skip to Main Content
Shane Tan

Shane Tan

Shane Tan has accumulated a large following of seriously dedicated patrons. With these devoted advocates collecting backpieces, bodysuits and sleeves, it’s hard to miss the hustle coming from this tattooer. Hailing from Singapore and tattooing since the millennium, Shane Tan really puts in the work. His vast understanding of composition, flow and use of colour speak volumes. The minimal colour palette against such contrasted backgrounds is unmistakable. Shane Tan is moving to the U.K. soon so if you’re looking for the perfect large-scale Japanese tattoo then maybe you should take a read and let your eyes soak in his portfolio.


What are your earliest memories of tattooing?
I grew up seeing tattoos every day because my dad and a few family members had them. But the first time I encountered actual tattooing was in the late 80s when I was about 6 years old. My parents used to hang out with a few of the pioneer tattooers in Singapore. There was this guy, they called him “Specs” probably because he had thick glasses and he invited my parents over to his home one day. I don’t really know why but they thought it was a good idea to drag me and my brothers along. Maybe they figured its best to expose their children to drugs and tattooing at the earliest age possible…

I’m pretty sure that wasn’t the case but who knows? So anyway, when we arrived, he greeted us hastily and led us into a room where he was tattooing a huge wolf on this guy’s back. It was the most amazing thing I had ever seen. The room was dark and dirty with random drawings pasted all over the wall. There was 80s rock music playing and about 5 other guys, long-haired, heavily tattooed, just sitting around smoking dope. I knew at that time it wasn’t tobacco because it smelled different. Sitting in a corner of the room, I was mesmerized by every detail of the tattooing process, trying my best to absorb as much as my tiny brain could at that time. There was fear, excitement, curiosity and I kept giggling to myself because I was sure that no other 6-year old I knew had witnessed this. It felt like that was the greatest 2 or 3 hours of my very short existence.

That experience definitely triggered something in me. In the car on the way back home, I kept asking my dad when can we go back? What were they smoking and why was the guy saying “fuck” before and after every word he spoke? I begged them to take me back the following week but unfortunately, that was the only time I visited Specs at his home. He left Singapore shortly after and recently passed away from cancer. I never got to thank him for that experience.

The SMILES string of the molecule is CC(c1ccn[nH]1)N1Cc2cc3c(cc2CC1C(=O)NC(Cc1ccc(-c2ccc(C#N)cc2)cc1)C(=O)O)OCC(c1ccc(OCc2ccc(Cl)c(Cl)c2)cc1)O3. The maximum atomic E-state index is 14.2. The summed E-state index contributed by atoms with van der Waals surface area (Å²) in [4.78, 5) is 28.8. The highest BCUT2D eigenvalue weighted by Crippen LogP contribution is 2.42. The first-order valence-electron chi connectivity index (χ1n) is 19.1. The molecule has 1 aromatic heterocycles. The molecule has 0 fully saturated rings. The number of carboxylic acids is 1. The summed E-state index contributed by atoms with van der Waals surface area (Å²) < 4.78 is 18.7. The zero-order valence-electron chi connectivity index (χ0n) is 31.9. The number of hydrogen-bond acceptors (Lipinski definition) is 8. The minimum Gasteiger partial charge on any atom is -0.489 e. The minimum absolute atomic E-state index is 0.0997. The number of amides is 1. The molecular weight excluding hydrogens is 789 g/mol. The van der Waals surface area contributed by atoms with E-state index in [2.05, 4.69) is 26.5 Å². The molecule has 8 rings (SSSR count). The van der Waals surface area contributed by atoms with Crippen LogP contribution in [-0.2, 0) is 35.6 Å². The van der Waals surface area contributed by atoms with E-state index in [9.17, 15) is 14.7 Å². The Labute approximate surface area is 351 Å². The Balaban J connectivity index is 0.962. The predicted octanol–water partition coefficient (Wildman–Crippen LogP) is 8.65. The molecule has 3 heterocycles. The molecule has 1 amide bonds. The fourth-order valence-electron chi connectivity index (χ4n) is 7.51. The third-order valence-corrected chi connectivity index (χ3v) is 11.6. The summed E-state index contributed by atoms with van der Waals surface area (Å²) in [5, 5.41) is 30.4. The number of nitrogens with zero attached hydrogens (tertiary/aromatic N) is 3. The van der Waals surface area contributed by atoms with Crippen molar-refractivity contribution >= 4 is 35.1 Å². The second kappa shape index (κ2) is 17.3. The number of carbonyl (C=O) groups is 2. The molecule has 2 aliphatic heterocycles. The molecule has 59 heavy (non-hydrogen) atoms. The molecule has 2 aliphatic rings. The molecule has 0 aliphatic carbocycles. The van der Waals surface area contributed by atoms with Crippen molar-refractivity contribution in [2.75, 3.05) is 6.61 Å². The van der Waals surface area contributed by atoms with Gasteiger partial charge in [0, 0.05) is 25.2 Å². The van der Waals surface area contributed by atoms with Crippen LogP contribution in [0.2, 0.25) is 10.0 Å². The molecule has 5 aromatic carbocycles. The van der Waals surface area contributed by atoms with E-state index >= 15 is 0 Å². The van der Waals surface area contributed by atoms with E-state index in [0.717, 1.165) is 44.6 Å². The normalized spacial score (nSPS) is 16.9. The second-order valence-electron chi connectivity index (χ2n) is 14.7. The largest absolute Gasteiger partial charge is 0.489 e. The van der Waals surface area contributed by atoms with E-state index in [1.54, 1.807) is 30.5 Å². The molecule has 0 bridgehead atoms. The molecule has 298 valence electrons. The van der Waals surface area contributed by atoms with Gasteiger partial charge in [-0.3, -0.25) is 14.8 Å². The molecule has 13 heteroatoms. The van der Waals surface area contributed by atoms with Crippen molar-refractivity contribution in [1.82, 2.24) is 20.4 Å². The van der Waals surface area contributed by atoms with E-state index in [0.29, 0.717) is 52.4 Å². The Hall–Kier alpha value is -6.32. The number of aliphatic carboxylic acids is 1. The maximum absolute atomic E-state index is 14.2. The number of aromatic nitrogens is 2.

How long have you been tattooing and how did you get started?
I started tattooing 18 years ago, in the year 2000. I was 16 and still in school. I got tattooed at the age of 13 in studios that did mostly gang tattoos. It was cheap and because most of their clientele were gangsters, it wasn’t in their best interest to keep a record of who they tattooed. Which made it easier for underage kids to get tattooed at those places.

I started tattooing because I wanted to tattoo myself. Legs, stomach, wherever I could reach. I was hanging out at one of the studios and some random guy saw a drawing I had done on my backpack and said that I should start tattooing since I could already draw. Apparently, he had just started and knew how to get machines and everything. He promised to guide me and gave me his number but for the next 3 months, I tried calling him every f**king day but he didn’t pick up. I was devastated but didn’t give up and for my birthday, I asked my dad to buy me a Spaulding and Rogers starter kit. It was a complicated process unlike today with PayPal and a million tattoo supplies websites. I remember the shipment arrived 2 or even 3 months after we paid with a money order.

I started tattooing kids in the neighbourhood and did entire tribal tattoos with a 4 liner because Spaulding and Rogers only provided a dozen 4 liners in their starter kits and maybe 2 pieces of flat magnums. I had 20 underaged kids who wanted to get tattooed because I charged $10 a pop for anything palm size. (approximately £5)

So I tattooed everyone with those 4 liners. It didn’t matter what design or size if you’re getting a piece from me at that time, it would have been done with a 4 liner.

Don’t laugh, it was good practice. These days, people have silicone practice skins in all shapes and sizes but back then, we had to use actual kids in the neighbourhood who were broke and couldn’t afford real tattoos.

Your portfolio is filled with back pieces, do you ever do small one hit tattoos?
I’d do them if you asked me to. It’s just that everyone knows I do shitty lines and can’t concentrate on a small area for more than an hour so they stopped asking me to do small stuff. With smaller pieces, your flaws are magnified somehow. Every mistake can be seen so clearly. But with bodysuits, no one gives a flying f**k if a small line is broken. You just clean that shit up with some black.